The big unknown is if carriers will notice that their customers are using it to avoid paying for tethering. I don’t have a sense of whether or not they can unpack the network traffic sufficiently to determine that, but it might be possible. I’ve seen carriers threaten to switch customers to tethering plans automatically in the past. Or, it may be one of those situations where they are unlikely to notice if you use iTether sparingly enough to avoid setting off warning bells.
Handylight is still in the store..
NO! The original Handy Light app was pulled last year. Anything in the app store with that name now is a SCAM. Do not buy it.
Am I reading the article date correct - November 2011? In Australia I have been using the built-in Personal Hotspot to tether my Macbook and iPad2 for most of the year. In the USA this seems to be an issue with the carriers and iTether was an attempt to circumvent it.
So in Australia you're not charged extra for tethering?
I researched this for the Take Control books on iOS networking and security. Most carriers include tethering as a free option with all available data plans. Some carriers limit iPhone service (including any tethered data use) to a monthly maximum and throttle thereafter. So you get 5 GB and then 56 Kbps after that!
But other carriers require that you have a minimum data service plan to turn on tethering, or that you pay for overages.
Personal Hotspot has been available in the U.S. since iOS 4.0 (called Internet Tethering in 4.0 and 4.1, and Personal Hotspot in 4.2, if I recall right).
It's just not available without paying a U.S. carrier a fee for the privilege.
Years ago, after a clumsy bit of identity theft, I looked into getting my phone number unlisted. I was surprised that cost $5 a month.
A friend who'd worked in rate setting for a phone company tried to offer an excuse. I didn't buy her excuse, but I did realize what was going on.
State regulators have items they feel they must deliver. For phones, it was cheap basic landline. To get that, they allowed phone companies to overcharge for other services. At one time, unlisted numbers were used by the rich and famous, hence the high charge.
That same illogical mindset pervades the cellular industry. They don't think in terms of sensible pricing. They look for ways to overcharge. And since they all think the same, we have all these illogical pricing schemes, equivalents of $5/month for an unlisted number.
One reason I oppose the T-Mobile merger is that the company shows a willingness to break with this predatory pricing. If the merger fails, they may do even more.
I'm an Apple Shareholder, and "the Mac guy" at work. But Apple's nanny attitude with the iOS as well as the fact that they allow the US phone carriers to dictate what software appears in the Apple Store is the #1 reason I've got a Razor on order (will be rooted and WiFi hotspot/tethered, Swype'd, Skype'd and Google Voice'd shortly thereafter avoiding many of the carrier's uneccessary and less-user friendly fees/"services").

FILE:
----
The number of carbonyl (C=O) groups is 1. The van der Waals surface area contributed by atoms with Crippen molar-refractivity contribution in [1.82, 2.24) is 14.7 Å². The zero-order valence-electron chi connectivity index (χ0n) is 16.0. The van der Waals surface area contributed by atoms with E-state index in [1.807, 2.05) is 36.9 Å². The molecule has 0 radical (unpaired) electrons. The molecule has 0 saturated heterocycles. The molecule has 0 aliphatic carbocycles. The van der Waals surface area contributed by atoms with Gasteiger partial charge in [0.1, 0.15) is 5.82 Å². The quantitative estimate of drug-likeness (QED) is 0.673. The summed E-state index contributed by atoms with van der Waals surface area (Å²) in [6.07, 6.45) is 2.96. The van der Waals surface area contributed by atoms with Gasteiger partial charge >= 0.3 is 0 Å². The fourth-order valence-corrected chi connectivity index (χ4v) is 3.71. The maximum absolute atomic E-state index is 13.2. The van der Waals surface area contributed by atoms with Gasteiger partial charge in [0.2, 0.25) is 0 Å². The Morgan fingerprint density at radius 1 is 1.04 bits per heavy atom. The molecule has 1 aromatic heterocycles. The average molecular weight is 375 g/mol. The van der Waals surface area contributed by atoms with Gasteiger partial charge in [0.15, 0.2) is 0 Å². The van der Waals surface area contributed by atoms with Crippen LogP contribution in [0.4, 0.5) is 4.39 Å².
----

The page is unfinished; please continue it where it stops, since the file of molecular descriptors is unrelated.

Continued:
Apple fan/user/promotor since the IIe, iOS is great, but in this realm Apple stifles innovation and lowering the cost of business (unless you jailbreak which is a bit dodgier software-wise and legally than rooting). Neither Apple nor the Cell Phone carriers should be dictating how you use or connect a device you've paid for, or an amount of data you've paid to receive every month, especially at the detriment of a creative company. Makes me think of anti trust...
If you are a developer or know one, you can get substantially the same functionality for free.
git clone git://github.com/tcurdt/iProxy.git
Details here: https://github.com/tcurdt/iProxy/wiki
I haven't set it up yet but it looks serviceable.
Adam: Perhaps little known, but in the US on AT&T you can add/remove the data plan that supports tethering and pro-rate the cost by specifying start/end dates.
Basically, on AT&T, to actively use tethering, you must have the 4GB/mo plan active. Once you are done, you can revert to your old data plan and pro-rate the tethering end date.
If you normally use a very low data plan, there is a chance that by the end of the billing period you may exceed the total data permitted by your normal plan plus the pro-rated extent of the tethering plan. If that is the case, you can simply add back a higher data plan to avoid any overage fees.
I've been using this strategy for some time now since I usually only need to tether on an occasional basis and have never paid the total $45/mo. tethering fee.
If somebody wanted to make an iPhone app that would screen-scrape the AT&T billing site and automatically turn on/off the tethering plan when you needed it, they would surely not be pulled. :P
Of course, now that I've said that, AT&T will probably change this policy.
I don't know if you can do the same on Verizon. It would be nice to know if there are Verizon users out there?
That's an interesting strategy - thanks for sharing it. I agree that an app that would let you set dates for the termination so as to prevent your forgetting would be a boon. Anyone seen anything like that?